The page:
Charlottesville Breaking News

What's next: Is the quake just the beginning?

Unless you were in the presence of a perceptive animal– and there were scattered reports of skittish dogs– it came without warning four seconds after 1:51pm on a sunny Tuesday, August 23. At 5.8 on the Richter scale, it was the biggest earthquake to hit Central Virginia during human habitation, the biggest in Virginia in the era of measured earthquakes, and, according to the state geologist, taking note of reports stretching from Canada to South Carolina, "the most-felt earthquake in human history."

Like Hurricane Camille, which struck Central Virginia in 1969, it would be several days before the extent of the damage became known. Most severely hit were schools and houses in Louisa County, a place that's home to about 33,000 people– and one very strong earthquake.

Shawn Lawson's husband was in the shower of their rented home when the pink ceramic tiles suddenly began popping off the wall. Outside, the porch roof collapsed. And inside, Lawson huddled over a nephew and grandson as the walls cracked and the chimney tumbled onto a picnic table in the yard.

"I don't know that it's liveable," said Lawson of the house, pointing to myriad cracks a few hours after the big shake.

Scenes of lost chimneys, cracked walls, and shifted foundations were repeated across Louisa. Within days, officials had tallied the property damage at nearly $7 million. And that doesn't count the schools, two of which have been ruled out of service for the dura...

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Stalking, assault: Charges against UVA law student dismissed

Third-year UVA law student Daniel Watkins walked out of Albemarle General District Court without the stalking and assault charges that had followed him since his May arrest. On August 30, Judge William Barkley granted a defense motion to strike the charges brought by a female law student whom Watkins had dated for about a year.

Barkley ruled that Watkins' alleged threats to kill the girlfriend if she ever dated or had sex with another man were undermined by her courtroom testimony that she didn't believe him when he supposedly made the statements in February.

As for the stalking charge, the judge noted that the former paramour initiated contact when she texted Watkins twice after she'd gotten a letter of no contact from a dean, and that the two supposedly offending encounters– one in the Law School parking lot and the other at a Student Bar Association event at the Foxfield steeplechase races– were "nothing sinister" given that the two attended the same school.

In court, Watkins was accompanied by his law school friend, Johnathan Perkins, the man who admitted to a high-profile fabrication of a tale of police harassment in May, and also by his father, Anthony Watkins, who said after the charges were thrown out, "It's been our prayers th...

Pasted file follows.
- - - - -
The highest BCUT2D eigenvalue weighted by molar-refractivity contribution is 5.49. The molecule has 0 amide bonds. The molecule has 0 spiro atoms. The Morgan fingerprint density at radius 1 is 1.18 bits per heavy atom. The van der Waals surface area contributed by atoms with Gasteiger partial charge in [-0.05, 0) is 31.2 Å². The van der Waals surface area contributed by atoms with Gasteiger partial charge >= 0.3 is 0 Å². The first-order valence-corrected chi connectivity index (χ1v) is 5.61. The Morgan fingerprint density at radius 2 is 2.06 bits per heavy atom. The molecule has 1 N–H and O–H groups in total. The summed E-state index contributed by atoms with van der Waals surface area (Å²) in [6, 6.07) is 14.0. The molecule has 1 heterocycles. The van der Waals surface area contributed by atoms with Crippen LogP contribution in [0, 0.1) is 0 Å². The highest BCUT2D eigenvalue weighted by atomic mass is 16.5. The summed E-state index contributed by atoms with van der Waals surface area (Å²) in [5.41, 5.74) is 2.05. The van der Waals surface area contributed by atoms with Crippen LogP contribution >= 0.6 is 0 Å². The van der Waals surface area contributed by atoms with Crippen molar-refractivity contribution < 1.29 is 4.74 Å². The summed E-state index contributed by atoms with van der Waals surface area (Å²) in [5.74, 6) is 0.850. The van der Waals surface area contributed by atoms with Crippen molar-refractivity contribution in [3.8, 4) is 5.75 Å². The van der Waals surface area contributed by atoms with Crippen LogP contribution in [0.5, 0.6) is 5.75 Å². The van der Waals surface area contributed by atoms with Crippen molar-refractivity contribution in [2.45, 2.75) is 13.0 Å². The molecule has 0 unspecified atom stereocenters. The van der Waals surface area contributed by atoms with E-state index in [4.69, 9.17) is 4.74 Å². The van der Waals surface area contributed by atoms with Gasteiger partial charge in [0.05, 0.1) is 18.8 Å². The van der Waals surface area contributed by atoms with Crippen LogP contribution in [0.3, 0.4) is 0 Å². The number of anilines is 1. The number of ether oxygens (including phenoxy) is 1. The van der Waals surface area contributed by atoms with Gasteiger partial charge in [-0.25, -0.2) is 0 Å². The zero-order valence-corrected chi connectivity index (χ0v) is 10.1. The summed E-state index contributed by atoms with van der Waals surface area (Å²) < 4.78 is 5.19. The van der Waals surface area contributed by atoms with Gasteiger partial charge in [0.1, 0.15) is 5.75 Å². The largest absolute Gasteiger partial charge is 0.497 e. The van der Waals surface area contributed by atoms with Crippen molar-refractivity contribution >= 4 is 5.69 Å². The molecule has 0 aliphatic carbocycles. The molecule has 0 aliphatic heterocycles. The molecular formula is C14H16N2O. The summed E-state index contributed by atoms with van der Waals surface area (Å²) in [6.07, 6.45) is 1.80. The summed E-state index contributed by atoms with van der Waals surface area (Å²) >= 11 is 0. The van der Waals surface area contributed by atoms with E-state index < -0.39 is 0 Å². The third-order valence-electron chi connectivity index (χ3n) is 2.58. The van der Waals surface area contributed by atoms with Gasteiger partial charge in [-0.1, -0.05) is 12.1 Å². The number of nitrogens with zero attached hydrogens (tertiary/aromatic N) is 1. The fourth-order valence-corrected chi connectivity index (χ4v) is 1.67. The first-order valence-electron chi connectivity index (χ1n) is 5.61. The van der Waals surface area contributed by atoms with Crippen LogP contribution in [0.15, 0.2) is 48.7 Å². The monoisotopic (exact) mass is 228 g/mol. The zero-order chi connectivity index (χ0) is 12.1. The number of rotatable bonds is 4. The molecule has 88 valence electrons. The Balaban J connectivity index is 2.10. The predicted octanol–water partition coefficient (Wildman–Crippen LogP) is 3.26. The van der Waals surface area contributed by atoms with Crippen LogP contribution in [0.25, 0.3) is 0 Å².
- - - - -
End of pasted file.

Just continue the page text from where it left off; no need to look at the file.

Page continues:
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Tritium trouble? Nuke fears rise with quake, self-policing

After the nuclear catastrophe that followed the earthquake and tsunami in Japan last spring, some Central Virginia activists cautioned that a similar nightmare could unfold right here at the Dominion-operated North Anna nuclear generating plant in Louisa County. Despite Dominion's assurances that the plant made it through the August 23 earthquake unscathed, activists contend that the quake, which measured 5.8 on the Richter Scale and had an epicenter just eleven miles from the plant, may have been more catastrophic than anyone is admitting. New information bolsters their fears.

On Monday, August 29, the federal Nuclear Regulatory Commission announced that the quake may, in fact, have produced force that exceeded the North Anna plant's specifications and that the Commission is sending a special Augmented Inspection Team to assess the damage.

"Initial reviews determined the plant may have exceeded the ground motion for which it was designed," says the release, which also assures that "no significant damage to safety systems has been identified."

That's small consolation to one prominent nuclear watchdog, who says it's not what's above ground that gives him the greatest concern.

"Central to the issue is mil...

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Crosswalk bombshell: Officer texting before hitting wheelchair man

For nearly four years, the dashcam video of a County police cruiser striking a wheelchair pedestrian in a crosswalk in broad daylight was the most shocking aspect of the case. Now, a new court filing drops additional bombshells– including one that may explain how it happened.

New information revealed in the course of the victim's civil lawsuit indicates that immediately before the incident, the Albemarle officer, Gregory C. Davis, was involved in "excessive texting." Furthermore, according to the document, Officer Davis may, under oath, have intentionally downplayed his texting.

"Members of the public who have seen this video probably wondered how in the world this officer could have missed this person in a wheelchair," says attorney Richard Armstrong. "This finally explains."

Messages left with Davis, his attorney, and the chief of police were not returned; and police spokesperson Darrell Byers says the ongoing litigation prevents comment.

The November 5, 2007 accident created widespread outrage, particularly after release of the dashcam video showing clear conditions at the intersection of West Main and Fourth Streets.

Feelings were already running high since the officer went uncharged while the injured man in the wheelchair, Gerry Mitchell, was served with a ticket in his UVA hospital bed. In the months following the ac...

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Snap: Waiting for Irene

Citizens visit the Corner district Saturday, August 27 in advance of the rain from Hurricane Irene.

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